Making (and breaking) the poster grid


You can participate in contributing to the 2016 identity for Graphic Design Festival Scotland. In a pretty dang cool move, the team behind the festival have made available assets to make posters like one the below, by Warriors and Freytag Anderson.


As with most good design briefs, it comes with some rules: use this template, that grid, only these assets, etc. When we took to answering the brief, we acknowledged said rules…and promptly broke them.

GSFS – O Street GDFS – O Street

We wanted to push the brief, so we had a think and found inspiration in midcentury abstract expressionist Robert Rauschenberg.


While most of Rauschenberg’s work is full-on, one of his best known pieces is a seemingly blank page; Erased de Kooning Drawing, 1953.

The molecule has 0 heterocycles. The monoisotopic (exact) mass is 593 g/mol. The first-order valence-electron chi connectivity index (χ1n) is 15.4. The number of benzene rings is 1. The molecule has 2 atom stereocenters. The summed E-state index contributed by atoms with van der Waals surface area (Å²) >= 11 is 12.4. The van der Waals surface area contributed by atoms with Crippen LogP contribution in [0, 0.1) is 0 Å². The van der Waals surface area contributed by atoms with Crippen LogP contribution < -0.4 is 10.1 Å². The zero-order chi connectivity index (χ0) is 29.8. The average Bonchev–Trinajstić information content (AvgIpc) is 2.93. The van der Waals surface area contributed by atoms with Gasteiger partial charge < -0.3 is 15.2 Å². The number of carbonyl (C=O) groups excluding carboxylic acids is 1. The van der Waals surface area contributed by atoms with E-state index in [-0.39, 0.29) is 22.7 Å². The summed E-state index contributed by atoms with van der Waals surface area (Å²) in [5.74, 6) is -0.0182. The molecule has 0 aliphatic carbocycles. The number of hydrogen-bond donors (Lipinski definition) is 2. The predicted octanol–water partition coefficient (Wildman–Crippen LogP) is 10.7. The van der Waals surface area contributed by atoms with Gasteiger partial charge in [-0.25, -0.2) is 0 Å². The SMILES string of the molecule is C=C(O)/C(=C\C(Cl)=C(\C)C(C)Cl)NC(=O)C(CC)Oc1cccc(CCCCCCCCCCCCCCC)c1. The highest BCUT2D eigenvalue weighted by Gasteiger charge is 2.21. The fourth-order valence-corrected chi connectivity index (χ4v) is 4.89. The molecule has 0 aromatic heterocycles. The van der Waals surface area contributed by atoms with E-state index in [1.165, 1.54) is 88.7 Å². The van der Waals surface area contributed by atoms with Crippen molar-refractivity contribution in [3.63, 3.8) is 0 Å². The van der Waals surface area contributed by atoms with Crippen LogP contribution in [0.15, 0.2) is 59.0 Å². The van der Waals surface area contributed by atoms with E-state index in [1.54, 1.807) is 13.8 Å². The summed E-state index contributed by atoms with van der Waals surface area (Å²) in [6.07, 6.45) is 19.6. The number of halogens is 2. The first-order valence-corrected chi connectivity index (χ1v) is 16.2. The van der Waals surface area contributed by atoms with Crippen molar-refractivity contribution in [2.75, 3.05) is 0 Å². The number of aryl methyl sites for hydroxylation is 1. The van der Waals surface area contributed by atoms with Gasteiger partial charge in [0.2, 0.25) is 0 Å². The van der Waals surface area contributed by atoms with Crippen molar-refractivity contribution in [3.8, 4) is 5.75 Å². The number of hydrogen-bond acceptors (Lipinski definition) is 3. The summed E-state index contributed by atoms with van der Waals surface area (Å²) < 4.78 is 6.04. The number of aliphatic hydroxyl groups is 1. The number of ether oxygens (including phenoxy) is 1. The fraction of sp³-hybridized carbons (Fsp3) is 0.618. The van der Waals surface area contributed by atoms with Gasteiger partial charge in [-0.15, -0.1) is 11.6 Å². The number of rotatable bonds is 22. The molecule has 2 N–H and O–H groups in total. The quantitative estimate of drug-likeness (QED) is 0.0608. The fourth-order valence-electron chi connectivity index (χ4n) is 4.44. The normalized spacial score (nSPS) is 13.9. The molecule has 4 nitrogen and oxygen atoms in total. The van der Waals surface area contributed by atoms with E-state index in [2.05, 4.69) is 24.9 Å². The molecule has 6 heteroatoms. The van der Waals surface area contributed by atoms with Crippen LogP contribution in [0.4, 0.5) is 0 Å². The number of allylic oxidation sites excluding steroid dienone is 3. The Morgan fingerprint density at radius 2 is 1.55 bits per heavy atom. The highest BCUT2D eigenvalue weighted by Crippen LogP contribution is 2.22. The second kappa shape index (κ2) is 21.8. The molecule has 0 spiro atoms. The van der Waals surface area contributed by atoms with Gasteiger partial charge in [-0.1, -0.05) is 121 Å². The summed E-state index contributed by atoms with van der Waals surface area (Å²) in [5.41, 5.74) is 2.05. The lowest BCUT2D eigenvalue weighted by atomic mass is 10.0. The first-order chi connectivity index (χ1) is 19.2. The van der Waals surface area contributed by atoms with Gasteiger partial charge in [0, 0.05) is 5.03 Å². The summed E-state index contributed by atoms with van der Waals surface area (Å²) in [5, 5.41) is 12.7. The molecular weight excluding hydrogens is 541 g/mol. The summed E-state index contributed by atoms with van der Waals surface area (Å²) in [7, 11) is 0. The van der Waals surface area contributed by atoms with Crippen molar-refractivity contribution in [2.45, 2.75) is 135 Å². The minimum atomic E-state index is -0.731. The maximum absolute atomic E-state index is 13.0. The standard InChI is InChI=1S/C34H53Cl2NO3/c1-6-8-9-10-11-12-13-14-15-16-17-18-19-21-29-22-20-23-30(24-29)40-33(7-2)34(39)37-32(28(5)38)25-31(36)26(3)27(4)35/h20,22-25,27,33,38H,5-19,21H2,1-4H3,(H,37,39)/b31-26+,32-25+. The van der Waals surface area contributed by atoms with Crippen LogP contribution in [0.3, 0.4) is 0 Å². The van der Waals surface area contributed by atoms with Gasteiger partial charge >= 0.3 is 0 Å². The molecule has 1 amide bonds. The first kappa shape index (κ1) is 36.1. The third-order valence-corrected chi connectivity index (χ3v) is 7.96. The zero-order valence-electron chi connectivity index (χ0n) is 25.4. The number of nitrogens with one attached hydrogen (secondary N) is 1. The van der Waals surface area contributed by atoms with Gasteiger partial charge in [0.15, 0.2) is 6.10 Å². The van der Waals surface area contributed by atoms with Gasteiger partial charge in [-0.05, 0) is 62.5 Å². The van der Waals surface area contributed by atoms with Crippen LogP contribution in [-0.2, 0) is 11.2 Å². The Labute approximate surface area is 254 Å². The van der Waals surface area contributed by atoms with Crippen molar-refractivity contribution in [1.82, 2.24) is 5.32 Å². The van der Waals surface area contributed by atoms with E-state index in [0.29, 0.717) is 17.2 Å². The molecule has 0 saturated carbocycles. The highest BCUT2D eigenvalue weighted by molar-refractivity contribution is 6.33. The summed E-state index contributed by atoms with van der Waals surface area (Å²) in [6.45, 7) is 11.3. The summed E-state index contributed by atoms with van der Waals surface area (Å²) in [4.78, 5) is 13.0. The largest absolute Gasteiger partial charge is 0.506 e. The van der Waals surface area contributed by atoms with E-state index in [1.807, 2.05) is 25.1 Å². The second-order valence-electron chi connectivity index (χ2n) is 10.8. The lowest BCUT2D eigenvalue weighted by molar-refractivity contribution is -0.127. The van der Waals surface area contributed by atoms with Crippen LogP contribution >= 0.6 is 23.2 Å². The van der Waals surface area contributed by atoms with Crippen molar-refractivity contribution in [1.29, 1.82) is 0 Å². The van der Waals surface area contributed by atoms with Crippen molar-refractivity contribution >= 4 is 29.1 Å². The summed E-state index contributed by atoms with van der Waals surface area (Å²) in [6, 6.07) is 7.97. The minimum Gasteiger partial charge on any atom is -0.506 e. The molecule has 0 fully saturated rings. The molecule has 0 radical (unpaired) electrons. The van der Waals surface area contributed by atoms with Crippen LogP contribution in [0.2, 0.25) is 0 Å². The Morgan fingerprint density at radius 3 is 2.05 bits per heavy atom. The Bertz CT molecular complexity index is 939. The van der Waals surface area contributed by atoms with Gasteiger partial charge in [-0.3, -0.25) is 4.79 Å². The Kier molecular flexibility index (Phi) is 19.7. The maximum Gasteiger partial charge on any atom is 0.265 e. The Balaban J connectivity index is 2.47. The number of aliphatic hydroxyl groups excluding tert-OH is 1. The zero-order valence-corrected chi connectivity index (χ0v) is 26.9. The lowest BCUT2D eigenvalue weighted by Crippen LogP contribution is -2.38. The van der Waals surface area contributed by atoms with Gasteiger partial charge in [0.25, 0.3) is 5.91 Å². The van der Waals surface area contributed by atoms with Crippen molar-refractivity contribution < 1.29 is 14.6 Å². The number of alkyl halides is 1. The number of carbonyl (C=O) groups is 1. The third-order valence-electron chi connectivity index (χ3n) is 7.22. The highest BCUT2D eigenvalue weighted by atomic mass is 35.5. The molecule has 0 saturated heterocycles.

Rauschenberg was interested in the physical rigour and meticulousness it would take to erase such a maximalist object. De Kooning, knowing his intention, gifted him a drawing thick with layer upon layer of materials. It took Rauschenberg weeks to erase it. A ‘typical’ de Kooning, Woman Standing–Pink, 1954-55, below:


Our ‘erased’ posters were quite a departure from the brief, so we also did a series of posters with a similar concept but different approach: taking the maximalist GDFS brand toolkit and making it minimalist by only using one design element.

GDFS – O Street GDFS – O Street GDFS – O Street GDFS – O Street

For our studio this was an exercise of how we like to work: both answer and challenge the brief. We find it’s good for us and great for clients if we end up in a place where we’re saying “we know what you asked for, but what if…”—it’s in the wiggle room where things get interesting.

GDFS is an international festival celebrating and challenging design. It takes place in Glasgow from 17–23 October. O Street will be there and you should, too.